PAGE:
Experience has taught me that in order to address a complaint effectively, you must be informed and prepared with an action plan. In the heat of a “he said she said” battle, it’s hard not to get wound up on false accusations. It feels good to spout off “LIAR! THAT’S NOT WHAT HAPPENED AND YOU KNOW IT!” but, after the heat of the moment has worn off, strangers come and see your response and judge you by how you respond.
So how should you respond to feedback? Well before we get ahead of ourselves, let’s first talk about preparedness.
Know Where You’re Visible Online:
Next: How should you respond?
My mother always advised that you should never do or say anything that you didn’t want featured on the front page of the New York Times. I think this sage advice applies here too.
Here are a few tips for how to respond to negative reviews:
Don’t forget to thank people for leaving positive reviews!
One of the easiest customer engagement techniques that I see companies fail to do time and again is THANK the customer for taking the time to share their experience.
Here are a few tips for responding to positive reviews:
One of the largest barriers to people leaving reviews is that they aren't a 'member' of the channel you want them to leave a review on. If you can get them to follow you on that channel, you have a greater chance of getting them to take action.
For instance, if they requested service with a Gmail address on your contact form, you know that they can easily leave a Google review. You might leave in your email signature a quick link for them to "leave a Google review".
Pro-tip: Did you know Google finally fixed that annoying “no direct url to leave a review” thing? Now, if you manage your “Google my Business profile” you can customize it. See? https://g.page/StraTacMarketing/review
If in your customer service interactions you ask customers follow you on Facebook, you can make a blanket request to your audience to 'share your experience with ______, we value your feedback!"
When you phrase it as “feedback”, rather than 'review' you open yourself up to being able to take intel from the information those people share. Also, it keeps you from violating the rules against “requesting reviews”.
Remember, this is a great way for you to capture the voice of the customer so you can make business decisions based on true customer feedback.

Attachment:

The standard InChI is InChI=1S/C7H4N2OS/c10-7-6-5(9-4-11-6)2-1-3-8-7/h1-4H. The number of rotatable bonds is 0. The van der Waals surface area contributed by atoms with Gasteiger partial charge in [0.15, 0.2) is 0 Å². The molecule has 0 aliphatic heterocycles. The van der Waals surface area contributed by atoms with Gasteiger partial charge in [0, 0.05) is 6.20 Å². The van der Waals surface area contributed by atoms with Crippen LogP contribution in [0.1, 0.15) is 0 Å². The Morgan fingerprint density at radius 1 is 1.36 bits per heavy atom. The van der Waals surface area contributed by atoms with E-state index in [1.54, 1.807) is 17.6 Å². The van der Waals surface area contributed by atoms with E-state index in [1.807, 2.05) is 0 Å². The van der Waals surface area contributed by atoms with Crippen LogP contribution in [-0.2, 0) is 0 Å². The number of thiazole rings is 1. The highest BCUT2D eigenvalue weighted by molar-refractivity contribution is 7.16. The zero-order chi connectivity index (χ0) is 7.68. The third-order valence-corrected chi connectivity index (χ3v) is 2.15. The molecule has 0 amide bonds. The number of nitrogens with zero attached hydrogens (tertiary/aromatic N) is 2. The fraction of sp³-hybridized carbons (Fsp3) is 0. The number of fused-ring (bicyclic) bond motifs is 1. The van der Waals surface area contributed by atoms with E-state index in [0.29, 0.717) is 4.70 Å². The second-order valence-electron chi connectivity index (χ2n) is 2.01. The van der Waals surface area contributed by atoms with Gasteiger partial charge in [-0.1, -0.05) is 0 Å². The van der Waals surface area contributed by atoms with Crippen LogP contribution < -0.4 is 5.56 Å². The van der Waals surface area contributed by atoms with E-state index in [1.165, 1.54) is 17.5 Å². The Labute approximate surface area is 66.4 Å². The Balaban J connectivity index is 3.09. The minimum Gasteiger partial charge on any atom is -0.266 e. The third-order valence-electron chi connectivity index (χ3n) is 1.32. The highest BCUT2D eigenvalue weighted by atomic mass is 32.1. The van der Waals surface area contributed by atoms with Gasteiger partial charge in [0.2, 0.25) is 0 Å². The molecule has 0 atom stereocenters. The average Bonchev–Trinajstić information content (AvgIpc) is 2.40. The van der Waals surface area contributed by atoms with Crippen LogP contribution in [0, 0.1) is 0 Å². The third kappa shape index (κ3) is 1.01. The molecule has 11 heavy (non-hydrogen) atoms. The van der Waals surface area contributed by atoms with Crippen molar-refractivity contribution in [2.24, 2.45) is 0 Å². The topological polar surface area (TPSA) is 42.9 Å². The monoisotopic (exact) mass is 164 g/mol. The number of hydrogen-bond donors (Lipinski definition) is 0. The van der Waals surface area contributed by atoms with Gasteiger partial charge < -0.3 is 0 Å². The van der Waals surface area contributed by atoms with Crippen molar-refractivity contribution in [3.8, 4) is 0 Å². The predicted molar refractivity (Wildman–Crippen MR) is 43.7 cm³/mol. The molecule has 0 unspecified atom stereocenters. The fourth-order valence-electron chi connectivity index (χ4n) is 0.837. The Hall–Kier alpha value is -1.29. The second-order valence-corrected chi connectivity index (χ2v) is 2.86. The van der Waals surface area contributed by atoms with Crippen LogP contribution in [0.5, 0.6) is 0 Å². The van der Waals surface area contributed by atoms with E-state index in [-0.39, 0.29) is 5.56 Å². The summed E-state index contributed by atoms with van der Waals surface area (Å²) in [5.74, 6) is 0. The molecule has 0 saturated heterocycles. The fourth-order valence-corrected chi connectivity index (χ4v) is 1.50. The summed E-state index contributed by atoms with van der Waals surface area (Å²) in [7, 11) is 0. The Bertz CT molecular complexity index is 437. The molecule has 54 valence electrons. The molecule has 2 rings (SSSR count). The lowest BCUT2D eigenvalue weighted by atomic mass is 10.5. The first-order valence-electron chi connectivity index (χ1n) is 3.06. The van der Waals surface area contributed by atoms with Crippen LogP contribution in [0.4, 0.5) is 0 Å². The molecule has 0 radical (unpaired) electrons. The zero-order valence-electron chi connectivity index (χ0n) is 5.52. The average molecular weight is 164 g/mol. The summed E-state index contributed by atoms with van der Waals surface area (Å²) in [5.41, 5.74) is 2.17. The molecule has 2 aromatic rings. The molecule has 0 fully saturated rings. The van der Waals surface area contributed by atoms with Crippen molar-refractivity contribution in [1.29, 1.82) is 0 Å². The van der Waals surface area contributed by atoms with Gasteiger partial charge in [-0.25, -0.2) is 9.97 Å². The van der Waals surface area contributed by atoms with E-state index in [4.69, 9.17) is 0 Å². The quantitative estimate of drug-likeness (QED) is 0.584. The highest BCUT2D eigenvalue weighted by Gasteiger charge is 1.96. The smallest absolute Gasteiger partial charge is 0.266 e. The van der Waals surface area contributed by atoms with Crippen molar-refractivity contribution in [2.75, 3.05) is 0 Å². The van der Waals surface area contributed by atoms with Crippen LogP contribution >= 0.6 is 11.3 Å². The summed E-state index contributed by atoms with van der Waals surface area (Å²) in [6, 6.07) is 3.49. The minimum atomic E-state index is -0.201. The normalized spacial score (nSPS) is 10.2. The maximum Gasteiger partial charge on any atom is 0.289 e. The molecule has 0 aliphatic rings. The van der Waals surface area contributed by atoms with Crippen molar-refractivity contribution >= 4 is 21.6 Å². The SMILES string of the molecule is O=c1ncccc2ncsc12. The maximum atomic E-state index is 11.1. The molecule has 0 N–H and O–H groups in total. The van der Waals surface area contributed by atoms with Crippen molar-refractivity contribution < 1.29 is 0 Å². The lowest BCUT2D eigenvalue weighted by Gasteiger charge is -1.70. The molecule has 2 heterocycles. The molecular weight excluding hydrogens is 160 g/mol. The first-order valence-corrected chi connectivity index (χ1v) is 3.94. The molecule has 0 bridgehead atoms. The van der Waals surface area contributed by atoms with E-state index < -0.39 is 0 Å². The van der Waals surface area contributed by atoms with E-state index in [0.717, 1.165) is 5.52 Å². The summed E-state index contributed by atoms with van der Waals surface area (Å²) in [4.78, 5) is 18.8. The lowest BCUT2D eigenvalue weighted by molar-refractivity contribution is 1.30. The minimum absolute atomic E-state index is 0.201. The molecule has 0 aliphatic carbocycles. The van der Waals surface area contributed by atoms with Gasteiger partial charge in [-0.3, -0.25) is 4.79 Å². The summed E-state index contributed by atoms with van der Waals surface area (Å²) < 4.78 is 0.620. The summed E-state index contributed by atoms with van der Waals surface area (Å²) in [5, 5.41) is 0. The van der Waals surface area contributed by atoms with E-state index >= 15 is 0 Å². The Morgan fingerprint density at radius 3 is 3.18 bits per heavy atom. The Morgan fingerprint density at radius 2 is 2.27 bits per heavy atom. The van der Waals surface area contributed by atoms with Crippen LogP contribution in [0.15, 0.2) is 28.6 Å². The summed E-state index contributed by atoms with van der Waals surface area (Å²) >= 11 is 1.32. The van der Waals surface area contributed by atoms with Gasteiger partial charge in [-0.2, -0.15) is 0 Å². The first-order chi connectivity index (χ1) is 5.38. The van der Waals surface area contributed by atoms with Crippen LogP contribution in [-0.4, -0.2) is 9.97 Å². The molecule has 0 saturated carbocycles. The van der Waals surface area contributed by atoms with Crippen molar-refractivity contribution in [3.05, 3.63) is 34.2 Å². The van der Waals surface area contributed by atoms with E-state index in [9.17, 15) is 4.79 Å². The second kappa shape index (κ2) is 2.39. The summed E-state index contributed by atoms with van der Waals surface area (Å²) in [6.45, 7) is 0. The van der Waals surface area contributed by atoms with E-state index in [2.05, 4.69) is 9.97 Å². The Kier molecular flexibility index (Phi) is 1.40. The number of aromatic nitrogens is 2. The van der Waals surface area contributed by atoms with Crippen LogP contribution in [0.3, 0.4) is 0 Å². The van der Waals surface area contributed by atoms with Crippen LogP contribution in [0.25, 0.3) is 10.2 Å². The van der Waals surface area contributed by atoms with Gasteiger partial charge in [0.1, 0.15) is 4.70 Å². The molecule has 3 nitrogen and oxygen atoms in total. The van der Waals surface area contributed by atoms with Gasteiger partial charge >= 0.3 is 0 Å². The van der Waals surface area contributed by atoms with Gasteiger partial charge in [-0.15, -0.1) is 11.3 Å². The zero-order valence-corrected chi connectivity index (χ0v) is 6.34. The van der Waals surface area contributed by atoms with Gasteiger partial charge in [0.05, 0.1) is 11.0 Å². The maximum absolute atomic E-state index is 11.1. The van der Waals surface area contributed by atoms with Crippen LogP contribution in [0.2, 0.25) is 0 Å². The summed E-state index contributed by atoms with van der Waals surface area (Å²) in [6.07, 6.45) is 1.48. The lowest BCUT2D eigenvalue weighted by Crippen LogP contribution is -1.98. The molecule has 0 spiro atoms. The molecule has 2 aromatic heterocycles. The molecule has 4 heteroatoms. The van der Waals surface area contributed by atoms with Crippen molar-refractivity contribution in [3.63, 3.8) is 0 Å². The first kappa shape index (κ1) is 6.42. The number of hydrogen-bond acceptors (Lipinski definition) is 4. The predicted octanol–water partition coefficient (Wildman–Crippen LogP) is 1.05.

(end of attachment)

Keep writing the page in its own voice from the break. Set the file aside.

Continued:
Reviews, regardless of whether they’re good or bad, should always* be answered. I asterisk always because sometimes, you can’t “hug your haters” without inflaming more upset. But in general, you should never leave a bad review alone. When you do, it gives the impression that the company doesn’t care about problems or complaints from customers. When you reply to positive reviews it often encourages more people to leave reviews and prompts interactions with the brand, knowing that they are going to be heard.
To remedy a bad review I suggest a response following some guidelines:
If negative, choose whether the post needs sympathy or an apology. Not every complaint is valid, not every error requires an apology. Whichever you choose, always be authentic, but be professional and polite. If you can, without causing harm to the business, offer to help or to mend things. (Customers will notice that you strive to provide great service.) Keep your response short and clear. Say just enough to provide closure.
When it comes to fake reviews, these are typically from people who are upset with a business or person - sometimes they give themselves away in the details. You can reach out to them personally if you have their contact information, and ask them how you can help adjust their experience so that they may reconsider their statements. But the bad news is that sometimes vendors (like Yelp) like the drama, and will elevate negatives (which are fake or duplicates) over positives (which are valid) in hopes you’ll purchase advertising from them. It’s crummy but true.
In all cases, you’ll want to try to use your best manners, try to accept responsibility where necessary, and think "How would my grandmother feel receiving this response?".
At the end of the day, we’re all emotional people and we all have our biases and goals. Sometimes they get stunted inadvertently or on purpose by other businesses, we just have to take the high road and aim to deliver the best customer experiences to avoid these problems if at all possible.